New Gallup Poll: Hispanic Voters Put Other Issues Before Immigration

 

PRINCETON, NJ — U.S. Hispanics prioritize immigration, healthcare, and unemployment to equal degrees, according to a new USA Today/Gallup poll asking about the importance of six national policy issues. Twenty percent of Hispanics each mention one of the top three issues as mattering most to them, while 17% name economic growth, 11% name the gap between the rich and poor, and 7% name the federal budget deficit. Hispanic registered voters, however, put healthcare and all economic issues before immigration, which 12% name as their most important issue.

The findings are based on Gallup Daily tracking interviews with 1,753 Hispanic adults in all 50 U.S. states and the District of Columbia conducted April 16-May 31. The sample includes 1,005 Hispanic registered voters who, on a weighted basis, represent 47% of the total sample of U.S. Hispanics.

USA Today/Gallup asked the same issue-importance question of all Americans in Gallup Daily tracking interviews from June 13-14. Among all Americans and U.S. registered voters, healthcare, economic growth, and the federal deficit roughly tie as the most important issues, while immigration ranks last among both groups of Americans.

Given the current dampened support for Obama among non-Hispanic whites, Obama’s ability to build support or, more specifically, registration and turnout, among Hispanics in 2012 is widely seen as critical to his ability to win re-election. Thus, both candidates are carefully wooing the Hispanic vote.

Most recently, Obama announced that the U.S. will temporarily defer deportation of certain young undocumented immigrant workers, and Romney adopted a newly softened posture on immigration policy in his address last week to the National Association of Latino Elected and Appointed Officials in Orlando, Fla. Romney also took aim at Obama’s economic policies, citing the harm the weak economy is doing to the Hispanic community.

Obama Winning Among Hispanics Focused on Immigration and the Economy

The new USA Today/Gallup poll makes it clear that economic issues — particularly unemployment and economic growth — are more important to Hispanic voters nationwide than immigration. At present, Obama fares significantly better than Romney among Hispanics who cite each of these issues.

Obama leads Romney by 75 percentage points — 86% to 11% — among Hispanic voters whose top issue concern is the gap between the rich and poor. He leads by 50 or more points among those citing healthcare and immigration policies. And he leads by 25 or more points among those who cite unemployment and economic growth. Among only one group of Hispanics, those citing the federal budget deficit as most important, does Romney beat Obama, 54% to 34%.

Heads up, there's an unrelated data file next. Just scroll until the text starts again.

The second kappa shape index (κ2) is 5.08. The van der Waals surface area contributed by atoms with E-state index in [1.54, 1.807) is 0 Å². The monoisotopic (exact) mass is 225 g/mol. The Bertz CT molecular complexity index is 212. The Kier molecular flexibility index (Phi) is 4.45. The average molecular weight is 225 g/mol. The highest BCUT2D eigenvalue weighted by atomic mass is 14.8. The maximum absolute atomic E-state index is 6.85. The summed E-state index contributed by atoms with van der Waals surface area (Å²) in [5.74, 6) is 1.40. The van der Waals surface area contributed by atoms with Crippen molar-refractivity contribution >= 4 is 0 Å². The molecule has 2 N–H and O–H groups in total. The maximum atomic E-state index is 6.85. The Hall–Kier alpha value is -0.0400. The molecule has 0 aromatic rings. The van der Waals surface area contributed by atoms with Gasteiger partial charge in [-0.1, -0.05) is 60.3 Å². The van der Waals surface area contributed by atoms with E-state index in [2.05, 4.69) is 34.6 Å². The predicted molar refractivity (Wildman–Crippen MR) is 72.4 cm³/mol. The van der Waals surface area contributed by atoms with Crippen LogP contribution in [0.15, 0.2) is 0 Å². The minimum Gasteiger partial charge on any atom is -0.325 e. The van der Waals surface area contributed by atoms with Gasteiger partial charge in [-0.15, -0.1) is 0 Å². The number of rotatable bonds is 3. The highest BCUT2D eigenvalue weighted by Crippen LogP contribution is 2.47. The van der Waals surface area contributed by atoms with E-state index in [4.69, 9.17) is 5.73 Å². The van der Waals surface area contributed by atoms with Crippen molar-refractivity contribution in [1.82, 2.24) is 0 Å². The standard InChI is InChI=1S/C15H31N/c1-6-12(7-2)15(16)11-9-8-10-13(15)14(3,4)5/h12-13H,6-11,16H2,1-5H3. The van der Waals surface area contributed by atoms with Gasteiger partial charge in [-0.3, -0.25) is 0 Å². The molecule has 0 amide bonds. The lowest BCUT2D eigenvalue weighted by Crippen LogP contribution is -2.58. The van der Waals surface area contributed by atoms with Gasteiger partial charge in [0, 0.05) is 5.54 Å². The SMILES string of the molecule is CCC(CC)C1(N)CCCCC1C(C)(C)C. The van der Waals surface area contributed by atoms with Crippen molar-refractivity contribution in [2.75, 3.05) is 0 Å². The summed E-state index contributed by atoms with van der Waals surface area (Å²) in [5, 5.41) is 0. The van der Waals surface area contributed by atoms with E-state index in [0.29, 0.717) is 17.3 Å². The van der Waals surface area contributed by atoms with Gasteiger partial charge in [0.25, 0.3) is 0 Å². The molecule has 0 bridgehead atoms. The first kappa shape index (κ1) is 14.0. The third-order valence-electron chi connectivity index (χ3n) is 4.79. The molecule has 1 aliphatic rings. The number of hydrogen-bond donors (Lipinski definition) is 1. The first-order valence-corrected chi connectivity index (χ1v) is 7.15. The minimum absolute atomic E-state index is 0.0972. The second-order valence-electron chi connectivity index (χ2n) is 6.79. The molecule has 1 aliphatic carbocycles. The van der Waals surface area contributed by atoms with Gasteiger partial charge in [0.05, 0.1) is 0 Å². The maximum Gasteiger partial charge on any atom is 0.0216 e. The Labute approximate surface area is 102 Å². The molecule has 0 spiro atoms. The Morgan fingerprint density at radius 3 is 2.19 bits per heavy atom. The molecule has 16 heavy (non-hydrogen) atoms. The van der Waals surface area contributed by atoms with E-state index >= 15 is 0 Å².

Immigrants and First-Generation Hispanic Americans More Focused on Immigration

Although Hispanic voters are less likely to mention immigration as their top concern, those who are immigrants and first-generation Hispanic Americans are more likely to mention it than those whose family has been in the U.S. longer than that. Specifically, 16% of Hispanic voters who are themselves immigrants to the U.S. name immigration as a priority, similar to the 14% of those who were born here but with at least one parent born abroad. By contrast, 7% of Hispanic voters who, along with their parents, were U.S.-born do the same.

Implications

Hispanics are as supportive of Obama at this point in the 2012 presidential election as they were in 2008, making them a key segment of Obama’s 2012 coalition. Thus, whether to encourage Hispanic turnout (in the case of Obama) or to make inroads with Hispanics in electoral support (in the case of Romney), both candidates are making obvious overtures to the Hispanic community with pro-immigration policies. However, the current poll suggests immigration may not be the issue on which most Hispanics are focused. Rather, the economy — specifically, unemployment and economic growth — is of greatest concern to nearly four in 10 Hispanic voters, while another 21% are most concerned about healthcare.

The economy also happens to dominate the issue concerns of all U.S. voters, creating an important opportunity for Romney and Obama to attract Hispanic support with the same economy-centric message that could benefit each nationally. For now, however, Hispanic voters who name the economy as most important are still backing Obama by a wide margin.

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